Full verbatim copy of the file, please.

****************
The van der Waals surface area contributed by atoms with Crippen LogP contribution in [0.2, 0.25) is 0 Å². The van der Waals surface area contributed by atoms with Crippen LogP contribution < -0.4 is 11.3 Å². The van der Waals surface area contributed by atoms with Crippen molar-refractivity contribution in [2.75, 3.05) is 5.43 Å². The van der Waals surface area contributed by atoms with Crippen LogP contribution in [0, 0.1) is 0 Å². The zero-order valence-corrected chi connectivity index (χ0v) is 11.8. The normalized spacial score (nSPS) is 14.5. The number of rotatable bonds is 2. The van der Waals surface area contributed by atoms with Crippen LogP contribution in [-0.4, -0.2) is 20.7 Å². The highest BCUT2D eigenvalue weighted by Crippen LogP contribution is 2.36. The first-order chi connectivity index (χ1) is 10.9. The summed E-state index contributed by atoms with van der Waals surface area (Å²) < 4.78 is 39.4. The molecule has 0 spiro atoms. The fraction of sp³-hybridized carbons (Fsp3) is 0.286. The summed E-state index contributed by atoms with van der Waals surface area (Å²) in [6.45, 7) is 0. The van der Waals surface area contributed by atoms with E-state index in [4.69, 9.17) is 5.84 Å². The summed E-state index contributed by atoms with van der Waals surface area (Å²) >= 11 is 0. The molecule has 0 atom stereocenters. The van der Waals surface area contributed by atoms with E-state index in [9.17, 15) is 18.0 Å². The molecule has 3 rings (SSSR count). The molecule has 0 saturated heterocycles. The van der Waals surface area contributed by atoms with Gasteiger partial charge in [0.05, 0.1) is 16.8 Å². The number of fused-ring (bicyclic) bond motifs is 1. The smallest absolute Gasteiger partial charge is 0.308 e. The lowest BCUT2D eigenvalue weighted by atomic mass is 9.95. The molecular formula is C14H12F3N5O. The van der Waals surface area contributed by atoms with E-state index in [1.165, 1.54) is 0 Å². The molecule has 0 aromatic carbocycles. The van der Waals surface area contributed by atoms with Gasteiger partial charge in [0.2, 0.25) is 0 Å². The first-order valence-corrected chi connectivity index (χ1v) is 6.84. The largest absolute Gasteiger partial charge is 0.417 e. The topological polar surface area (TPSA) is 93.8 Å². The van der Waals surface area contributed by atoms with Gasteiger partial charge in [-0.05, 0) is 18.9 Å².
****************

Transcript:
The van der Waals surface area contributed by atoms with Crippen LogP contribution in [0.2, 0.25) is 0 Å². The van der Waals surface area contributed by atoms with Crippen LogP contribution < -0.4 is 11.3 Å². The van der Waals surface area contributed by atoms with Crippen molar-refractivity contribution in [2.75, 3.05) is 5.43 Å². The van der Waals surface area contributed by atoms with Crippen LogP contribution in [0, 0.1) is 0 Å². The zero-order valence-corrected chi connectivity index (χ0v) is 11.8. The normalized spacial score (nSPS) is 14.5. The number of rotatable bonds is 2. The van der Waals surface area contributed by atoms with Crippen LogP contribution in [-0.4, -0.2) is 20.7 Å². The highest BCUT2D eigenvalue weighted by Crippen LogP contribution is 2.36. The first-order chi connectivity index (χ1) is 10.9. The summed E-state index contributed by atoms with van der Waals surface area (Å²) < 4.78 is 39.4. The molecule has 0 spiro atoms. The fraction of sp³-hybridized carbons (Fsp3) is 0.286. The summed E-state index contributed by atoms with van der Waals surface area (Å²) in [6.45, 7) is 0. The van der Waals surface area contributed by atoms with E-state index in [4.69, 9.17) is 5.84 Å². The summed E-state index contributed by atoms with van der Waals surface area (Å²) >= 11 is 0. The molecule has 0 atom stereocenters. The van der Waals surface area contributed by atoms with E-state index in [9.17, 15) is 18.0 Å². The molecule has 3 rings (SSSR count). The molecule has 0 saturated heterocycles. The van der Waals surface area contributed by atoms with Gasteiger partial charge in [0.05, 0.1) is 16.8 Å². The number of fused-ring (bicyclic) bond motifs is 1. The smallest absolute Gasteiger partial charge is 0.308 e. The lowest BCUT2D eigenvalue weighted by atomic mass is 9.95. The molecular formula is C14H12F3N5O. The van der Waals surface area contributed by atoms with E-state index in [1.165, 1.54) is 0 Å². The molecule has 0 aromatic carbocycles. The van der Waals surface area contributed by atoms with Gasteiger partial charge in [0.2, 0.25) is 0 Å². The first-order valence-corrected chi connectivity index (χ1v) is 6.84. The largest absolute Gasteiger partial charge is 0.417 e. The topological polar surface area (TPSA) is 93.8 Å². The van der Waals surface area contributed by atoms with Gasteiger partial charge in [-0.05, 0) is 18.9 Å².